Wednesday, May 25, 2022

Desire to arm the ATO

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Chris Jordan AO is the Commissioner of Taxation. He was previously Chair of KPMG and partner in Charge of the New South Wales Tax and Legal Division of KPMG.

armed officer

In a speech given at the 14th International Tax Administration Conference hosted by UNSW Sydney that I attended last November, Commissioner Jordan made many comments. Three in particular stand out.

In the context of meeting with other Commissioners for overseas jurisdictions he said:

”Some have criminal powers, and their officers have the power to carry guns. I wish I had that power!”

This seemed to be an unscripted comment.

The Australian position is that the Commonwealth Director of Public Prosecutions has the power to commence criminal prosecution but not the Australian Taxation Office. It is not a prosecutor of the law but a revenue collection agency. There is a difference.

The Australian Parliament has correctly not authorised the Australian Taxation Officers to enter premises with guns strapped to their gun belts for a routine tax audit. It seems the Commissioner wishes otherwise.

It is not surprising that Jennie Granger, now Professor of Practice at the School of Tax and Business Law, UNSW Business School (part time), said the following day she was somewhat surprised at the Commissioner’s remark about guns. It was her opening comment following the usual opening remarks!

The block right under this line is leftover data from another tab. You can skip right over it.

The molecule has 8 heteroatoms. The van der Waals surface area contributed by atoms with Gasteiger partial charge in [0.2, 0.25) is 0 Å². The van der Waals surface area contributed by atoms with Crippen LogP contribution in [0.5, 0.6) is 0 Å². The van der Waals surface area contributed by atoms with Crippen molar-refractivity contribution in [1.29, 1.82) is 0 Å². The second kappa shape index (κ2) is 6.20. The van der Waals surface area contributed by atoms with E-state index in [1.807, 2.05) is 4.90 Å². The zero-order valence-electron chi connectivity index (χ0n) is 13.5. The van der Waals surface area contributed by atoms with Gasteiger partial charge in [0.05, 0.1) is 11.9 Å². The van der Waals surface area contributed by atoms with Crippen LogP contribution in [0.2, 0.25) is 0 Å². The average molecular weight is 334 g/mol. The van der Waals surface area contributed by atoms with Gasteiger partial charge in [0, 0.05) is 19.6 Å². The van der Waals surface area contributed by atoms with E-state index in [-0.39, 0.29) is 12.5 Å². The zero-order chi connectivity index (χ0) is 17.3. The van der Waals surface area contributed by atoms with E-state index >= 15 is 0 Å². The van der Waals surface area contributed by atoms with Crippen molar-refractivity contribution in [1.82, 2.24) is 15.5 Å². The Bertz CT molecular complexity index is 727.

Jennie Granger was former Second Commissioner Law at the Australian Taxation Office (left 2012) and then with Her Majesty’s Revenue Commission as Director General for customer compliance for five years.

The Commissioner’s third remark concerned his opinions about the tax gap as a proportion of income tax paid.

(This issue is mentioned on page 40 of the online Australian Taxation Office annual report 2020-21. The 2019-20 Annual Report has a fuller commentary here.)

The Commissioner’s remarks in November 2021 clearly put the ‘estimated’ gap at the feet of small businesses.

It is clear this tax gap is an estimate. It is unclear how the estimate is made. The Commissioner did spend a lot of time addressing the increasing role of data collection. One can surmise from this that these estimates are a product of some algorithm. As the oft quoted saying states: rubbish in, rubbish out.

Is this the reason the Commissioner wants revenue officers to carry guns, so the tax gap can be filled, no matter what?

Commissioner Jordan was the first appointment in 2013 as the 12th Commissioner of Taxation from the private sector. He had never worked in the tax enforcement area as the compliance agency. He had always worked on the side of the private sector, some might say perhaps unfairly, those who do not want to pay any tax!

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